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MDI at the Global Minority Rights Summer School PDF Print

Dates: 10 – 16 July 2016

Country: Hungary, Budapest

Ivana_Jelaca_at_TLI_Summer_SchoolAre minority rights still relevant? Participants of the 4th Global Minority Rights Summer School in Budapest tried to find the answers. They examined legislation and policies to protect minority rights worldwide, while the Media Diversity Institute (MDI) Ivana Jelaca highlighted the role of the media. Jelaca claimed that not only the existence of minority media is necessary, but the minorities have to be included and represented in the mainstream media too.

At the Summer School organised by Tom Lantos Institute in Budapest, participants coming from all over Europe, discussed terminological definitions of ‘minorities’ as well as the differences between human rights, minority rights and indigenous people’s rights.

Join the Q&A on Countering Hate Speech! #askGTTO PDF Print

Date: 22 July 2016

Region: Europe

wifi_2Hate speech online: how to stop it? Should you respond to it? Do counter narratives work? How to keep safe from online abuse and hate speech? Answers to these and many other questions can be found under #askGTTO on Friday 22 July. We invite you to join our Q&A session on Twitter!

The Media Diversity Institute and its project Get the Trolls Out will take action on the European Day of Victims of Hate Crime, 22 July.

From our @GettheTrollsOut Twitter account, our experts on hate speech will answer your questions. Join the conversation and ask a question by using the hashtag #askGTTO. The answers will be compiled in an article on our website that will be used as a helpful resource.

Sexism in the Media Coverage of Theresa May PDF Print

Published: 19 July 2016

Country: UK

Theresa_May_PM_PressSome British media could not avoid falling into stereotyping and gender insensitive reporting when Theresa May took over the job of the UK Prime Minister. The fact that her rival in the race for 10 Downing Street was another woman, Andrea Leadsom, propelled articles on shoes, cooking and motherhood. Instead of focusing on candidates’ policies, ideas and work, some tabloids but also BBC and the Telegraph slipped into textbook stereotypes about female politicians.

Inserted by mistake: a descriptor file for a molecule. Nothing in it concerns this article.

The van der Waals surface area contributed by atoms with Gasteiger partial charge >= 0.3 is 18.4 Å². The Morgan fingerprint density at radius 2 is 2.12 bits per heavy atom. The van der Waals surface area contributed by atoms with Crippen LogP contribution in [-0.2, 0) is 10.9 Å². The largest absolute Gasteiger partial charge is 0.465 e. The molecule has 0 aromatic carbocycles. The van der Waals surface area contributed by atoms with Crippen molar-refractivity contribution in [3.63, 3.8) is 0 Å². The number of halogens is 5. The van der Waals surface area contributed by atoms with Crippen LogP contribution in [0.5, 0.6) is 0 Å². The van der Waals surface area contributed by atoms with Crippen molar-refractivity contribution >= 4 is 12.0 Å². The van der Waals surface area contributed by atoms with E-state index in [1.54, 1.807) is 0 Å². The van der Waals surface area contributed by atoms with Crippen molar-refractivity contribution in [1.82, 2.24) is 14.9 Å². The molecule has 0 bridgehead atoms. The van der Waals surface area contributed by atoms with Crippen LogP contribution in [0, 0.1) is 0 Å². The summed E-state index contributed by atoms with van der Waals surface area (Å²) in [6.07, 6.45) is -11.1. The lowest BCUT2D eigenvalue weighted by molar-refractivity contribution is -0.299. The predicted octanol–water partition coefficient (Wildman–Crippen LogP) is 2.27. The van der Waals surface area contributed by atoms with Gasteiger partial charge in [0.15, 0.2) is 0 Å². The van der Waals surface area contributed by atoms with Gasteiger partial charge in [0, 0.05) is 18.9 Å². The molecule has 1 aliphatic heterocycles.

Profiling Theresa May and giving reasons why she should be the Prime Minister, the Telegraph reported: “She’s been married to the same man since 1980 (morally sound: check), doesn’t have any children (could be a turn-off for some but it does mean she’s less likely to be distracted on the job). She cooks a new recipe every week and goes to church every Sunday: she knows there’s more to life than Westminster”.

Nice, Paris, Istanbul, Orlando: Toxification by the Media PDF Print

Published: 15 July 2016

Country: France

Nice_Attack_FrontpagesA day after several dozens of people were killed during the attack in Nice, one of the main French public television channels, France 2, apologised for its coverage during the night. TV France 2 apologised for broadcasting “shocking images and testimonies” during its special programme. “Broadcasting graphic images does not comply with the conception of information that our journalists and the whole team have,” states the French television explaining that “special circumstances led to an error in judgement”.

But “special circumstances” such as natural disasters, terrorist attacks and catastrophes are part of everyday media reporting. There are many guides and ethical codes for journalists on how to report in these situations. Why then the media repeat their mistakes? Media sensationalism and journalists’ chase for information additionally sped up with unchecked facts coming sometimes from unreliable online sources, may lead to toxification of the public sphere.

MDI at UNESCO European MIL Forum PDF Print

Dates: 27 – 29 June 2016

Country: Latvia, Riga

UNESCO_European_MILThe Media Diversity Institute Western Balkans participated at the UNESCO Second European Media and Information Forum. Participants at the event held in Riga on 27-29 June discussed media and information literacy (MIL) in the European media landscape, discussed challanges and reviewed some successful stories of how to empower audience to be more critical and skilful in the digital enviroment. One of the key conclusions of the Forum is about the substantial lack of knowledge about the ’other’ in the media, as well as about the need for intercultural dialogue.

Connecting Youth of the Western Balkans PDF Print

Date: 4 July 2016

Country: France, Paris

Youth_ConferenceOver 150 young people from the Western Balkans and EU countries gathered at the Connecting Youth conference in Paris on 4 July. They  discussed challenges for  youth in the region, mostly in areas of education and mobility, employment and entrepreneurship, participation and the media.

The Media Diversity Institute representative at the Connecting Youth “Western Balkans Youth Conference”, Ivana Jelaca, talked about similarities between young people in different countries in the region. “Initiatives like the Youth conference are very important because only by increasing the cooperation between young people in the region they will be able to see that they face similar challenges and that the differences between themselves are not as big as their societies and often the media, tend to highlight,” said Jelaca.

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